The best local dishes from Quebec City range from decadent sugar-laden desserts to hearty vegetable-strewn soups. Not to be left out is the world-famous poutine – one of the Quebecois cuisine mainstays. As the capital of the enormous eastern province, Quebec City is a top spot to sample French-Canadian fare.

    Centuries of French settlement made their mark on the local culinary culture, along with harsh winters that called for nutrient-dense foods. The result? Satiating European-infused comfort dishes that go down a treat on a cold day (or anytime, really). Read on to know what famous food locals love to eat in Quebec City.


    Poutine (French fries with cheese curds)

    A world-famous French-Canadian comfort food

    Poutine is a delightful treat that consists of thickly cut potato chips drizzled in gravy and smothered in semi-creamy cheese curds. Some locals would warn that it’s a terrible choice when you’re watching your waistline – it packs in plenty of calories. It means “mess” in Quebecois slang! It’s neither healthy nor aesthetically pleasing, but it is delicious.

    While the dish is ubiquitous around Canada, it’s believed to have originated right here in Quebec. You’ll find poutine everywhere you look in Quebec City, from hole-in-the-wall takeaways to franchise branches and fancy upmarket digs. Innovative variations incorporate extra toppings like smoked meat, pulled pork, and streaky bacon.


    Soupe aux pois (pea soup)

    A historic vegetable soup

    Soupe aux pois is a hearty yet healthy pea soup dish that dates back to the colonisation era. Some 400 years ago, when Samuel de Champlain landed in New France, his ships were stocked full of salted meat and dried beans. Chefs cooked these non-perishable rations into a nourishing soup to feed the settlers – it’s also known as “habitant pea soup” after the early Quebecois habitants.

    The dish steadily evolved as more ingredients became available. Most modern variations include salted pork, yellow peas, and veggies, simmered together in broth and seasoned with a bay leaf. It’s also a traditional sugar shack dish, often served as a main course.


    Viande fumée (Montreal smoked meat)

    A corn beef-style smoked meat commonly eaten in sandwiches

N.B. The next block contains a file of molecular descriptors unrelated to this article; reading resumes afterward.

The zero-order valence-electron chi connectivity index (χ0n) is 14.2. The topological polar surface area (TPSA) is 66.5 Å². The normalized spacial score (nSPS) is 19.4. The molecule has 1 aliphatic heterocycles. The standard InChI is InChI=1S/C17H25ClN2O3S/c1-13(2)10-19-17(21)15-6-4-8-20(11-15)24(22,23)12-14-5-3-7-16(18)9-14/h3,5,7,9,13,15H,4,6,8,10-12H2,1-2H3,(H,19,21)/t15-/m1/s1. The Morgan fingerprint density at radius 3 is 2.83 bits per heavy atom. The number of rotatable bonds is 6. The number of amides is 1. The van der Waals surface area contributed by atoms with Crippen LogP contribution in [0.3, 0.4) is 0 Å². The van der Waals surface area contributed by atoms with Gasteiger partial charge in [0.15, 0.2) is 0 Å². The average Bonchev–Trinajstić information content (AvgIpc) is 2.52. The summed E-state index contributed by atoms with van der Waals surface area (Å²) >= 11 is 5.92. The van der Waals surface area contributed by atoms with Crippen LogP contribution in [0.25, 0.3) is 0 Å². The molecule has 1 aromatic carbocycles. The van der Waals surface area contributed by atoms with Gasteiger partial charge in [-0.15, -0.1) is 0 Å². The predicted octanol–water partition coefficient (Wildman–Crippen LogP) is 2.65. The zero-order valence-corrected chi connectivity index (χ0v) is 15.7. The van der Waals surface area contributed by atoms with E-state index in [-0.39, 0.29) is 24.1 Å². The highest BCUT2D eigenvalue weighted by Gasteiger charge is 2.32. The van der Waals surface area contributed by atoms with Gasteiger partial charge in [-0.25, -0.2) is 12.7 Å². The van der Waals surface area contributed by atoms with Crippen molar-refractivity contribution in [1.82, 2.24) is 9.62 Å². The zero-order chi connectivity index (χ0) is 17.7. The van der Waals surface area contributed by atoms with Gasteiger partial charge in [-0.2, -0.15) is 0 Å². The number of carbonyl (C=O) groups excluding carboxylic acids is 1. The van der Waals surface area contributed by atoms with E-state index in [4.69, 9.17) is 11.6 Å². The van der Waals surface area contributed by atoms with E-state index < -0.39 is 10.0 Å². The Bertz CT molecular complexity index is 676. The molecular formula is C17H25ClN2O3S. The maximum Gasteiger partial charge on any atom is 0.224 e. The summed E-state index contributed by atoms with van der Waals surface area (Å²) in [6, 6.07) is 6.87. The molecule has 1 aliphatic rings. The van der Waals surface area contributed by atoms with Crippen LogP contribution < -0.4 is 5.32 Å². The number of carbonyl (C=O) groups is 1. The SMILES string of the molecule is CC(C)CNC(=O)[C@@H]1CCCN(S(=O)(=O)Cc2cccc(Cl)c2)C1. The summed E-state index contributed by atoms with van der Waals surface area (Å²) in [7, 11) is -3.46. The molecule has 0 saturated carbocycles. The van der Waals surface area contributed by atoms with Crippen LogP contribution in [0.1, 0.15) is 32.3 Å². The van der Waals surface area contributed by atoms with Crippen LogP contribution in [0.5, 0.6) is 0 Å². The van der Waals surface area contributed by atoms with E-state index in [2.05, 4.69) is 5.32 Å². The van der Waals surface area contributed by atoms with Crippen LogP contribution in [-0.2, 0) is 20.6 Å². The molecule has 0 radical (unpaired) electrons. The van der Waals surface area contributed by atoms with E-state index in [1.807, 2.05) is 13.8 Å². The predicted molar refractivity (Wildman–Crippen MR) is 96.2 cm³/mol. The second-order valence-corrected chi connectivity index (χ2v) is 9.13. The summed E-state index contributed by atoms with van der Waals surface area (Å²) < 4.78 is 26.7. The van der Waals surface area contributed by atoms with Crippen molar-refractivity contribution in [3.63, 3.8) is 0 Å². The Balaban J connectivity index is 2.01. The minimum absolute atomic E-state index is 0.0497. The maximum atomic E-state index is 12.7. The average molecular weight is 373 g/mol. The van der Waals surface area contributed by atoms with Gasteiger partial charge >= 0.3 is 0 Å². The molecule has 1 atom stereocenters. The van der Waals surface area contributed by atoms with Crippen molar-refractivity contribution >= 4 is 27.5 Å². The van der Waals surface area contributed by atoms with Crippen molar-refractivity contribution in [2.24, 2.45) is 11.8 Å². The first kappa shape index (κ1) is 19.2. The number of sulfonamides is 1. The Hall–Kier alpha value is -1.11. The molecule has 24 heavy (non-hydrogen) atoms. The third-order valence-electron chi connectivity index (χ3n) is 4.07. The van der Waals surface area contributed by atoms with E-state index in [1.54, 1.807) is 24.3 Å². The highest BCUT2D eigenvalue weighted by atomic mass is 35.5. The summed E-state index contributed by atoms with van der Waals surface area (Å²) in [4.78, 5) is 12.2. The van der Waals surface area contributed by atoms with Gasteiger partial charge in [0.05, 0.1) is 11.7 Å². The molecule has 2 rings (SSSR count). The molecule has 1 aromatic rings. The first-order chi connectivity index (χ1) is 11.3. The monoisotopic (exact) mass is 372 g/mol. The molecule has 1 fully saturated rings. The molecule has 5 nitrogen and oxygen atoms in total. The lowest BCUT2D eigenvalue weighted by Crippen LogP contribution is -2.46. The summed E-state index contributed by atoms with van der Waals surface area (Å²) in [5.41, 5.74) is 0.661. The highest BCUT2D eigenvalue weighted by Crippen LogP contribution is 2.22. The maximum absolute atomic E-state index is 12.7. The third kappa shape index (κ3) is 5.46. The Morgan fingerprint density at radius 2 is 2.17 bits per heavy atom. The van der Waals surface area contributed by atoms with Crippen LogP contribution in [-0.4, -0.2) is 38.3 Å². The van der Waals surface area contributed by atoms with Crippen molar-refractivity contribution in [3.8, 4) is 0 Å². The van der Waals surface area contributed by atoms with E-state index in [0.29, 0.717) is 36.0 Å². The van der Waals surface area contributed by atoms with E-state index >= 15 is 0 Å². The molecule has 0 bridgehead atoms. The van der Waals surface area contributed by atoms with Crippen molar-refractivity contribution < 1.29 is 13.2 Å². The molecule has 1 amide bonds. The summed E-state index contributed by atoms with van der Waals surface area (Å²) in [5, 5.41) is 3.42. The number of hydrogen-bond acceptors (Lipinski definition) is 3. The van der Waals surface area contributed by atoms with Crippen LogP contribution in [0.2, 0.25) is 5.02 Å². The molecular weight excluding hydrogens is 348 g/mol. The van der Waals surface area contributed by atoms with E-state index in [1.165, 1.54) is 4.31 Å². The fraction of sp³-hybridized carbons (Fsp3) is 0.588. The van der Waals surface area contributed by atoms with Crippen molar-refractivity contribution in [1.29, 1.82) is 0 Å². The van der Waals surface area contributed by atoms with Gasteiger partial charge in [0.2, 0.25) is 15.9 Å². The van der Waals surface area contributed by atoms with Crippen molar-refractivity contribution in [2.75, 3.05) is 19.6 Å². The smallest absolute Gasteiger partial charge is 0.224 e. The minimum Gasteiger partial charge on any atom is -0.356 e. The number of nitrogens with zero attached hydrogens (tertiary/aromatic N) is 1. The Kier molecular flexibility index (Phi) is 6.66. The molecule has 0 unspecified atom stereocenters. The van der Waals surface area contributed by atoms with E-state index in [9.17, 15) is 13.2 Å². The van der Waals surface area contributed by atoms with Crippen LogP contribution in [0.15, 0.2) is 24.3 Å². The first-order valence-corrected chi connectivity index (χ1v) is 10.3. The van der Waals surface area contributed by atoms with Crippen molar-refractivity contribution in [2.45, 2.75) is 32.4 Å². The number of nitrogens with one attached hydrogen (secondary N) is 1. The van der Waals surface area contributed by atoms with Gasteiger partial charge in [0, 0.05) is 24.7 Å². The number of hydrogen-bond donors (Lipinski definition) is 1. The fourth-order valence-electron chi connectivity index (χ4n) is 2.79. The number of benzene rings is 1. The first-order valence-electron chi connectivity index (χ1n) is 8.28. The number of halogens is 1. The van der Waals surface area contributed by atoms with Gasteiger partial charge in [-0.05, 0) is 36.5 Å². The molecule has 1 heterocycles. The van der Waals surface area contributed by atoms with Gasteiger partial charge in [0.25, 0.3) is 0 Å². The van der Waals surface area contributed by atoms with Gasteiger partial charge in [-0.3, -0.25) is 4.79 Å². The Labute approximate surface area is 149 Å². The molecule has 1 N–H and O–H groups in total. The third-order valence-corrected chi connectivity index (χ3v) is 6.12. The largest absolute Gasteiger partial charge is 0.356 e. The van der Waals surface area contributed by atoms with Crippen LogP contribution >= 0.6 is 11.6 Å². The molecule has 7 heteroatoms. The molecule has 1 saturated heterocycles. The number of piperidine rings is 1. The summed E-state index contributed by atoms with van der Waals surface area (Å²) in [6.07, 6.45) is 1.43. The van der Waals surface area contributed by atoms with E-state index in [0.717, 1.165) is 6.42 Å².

While Viande fumée originated in Montreal, this Quebec classic is widely consumed in the capital, too. A Romanian immigrant named Reuben Schwartz started making this pastrami-like smoked meat in 1928, and it quickly became a provincial gastronomic institution. As it’s 100% kosher, the dish was a hit in the Jewish delicatessens of the era.

    Viande fumée is a beef brisket left to marinate in herbs and spices for around 10 days. The tender, meaty morsel is then cured and smoked before sliced and served in firm rye-bread sandwiches. Pickles, coleslaw, peppers, mustard, and olives complete the package.


    French-Canadian crêpes

    A local rendition of the classic French crêpe

    French-Canadian crêpes are fluffy, pancake-like creations stuffed with sweet or savoury toppings. While both French and French-Canadian crêpes are made from buckwheat flour, there is a difference. The local variation is notably thicker, and its edges a wee bit crispier than the European version. Nonetheless, if you’ve had French crêpes before, you pretty much know what to expect.

    The great thing about crêpes is their versatility. Sweet crêpes with goodies like strawberries, bananas, and whipped cream make for a delicious dessert. Or, if you need a hearty breakfast, order one with ham, cheese, poached egg, and Hollandaise. There’s a crêpe for every craving.


    Tourtière (Quebecois meat pie)

    A minced meat pie made around Christmas time

    Tourtière is a Quebecois-style meat pie prevalent around Christmas and New Year. Packed full of spiced pork or beef mince, the flaky, pastry-wrapped delicacy is a longstanding end-of-year tradition throughout Quebec. The dish goes by pâté à la viande in certain parts of the province.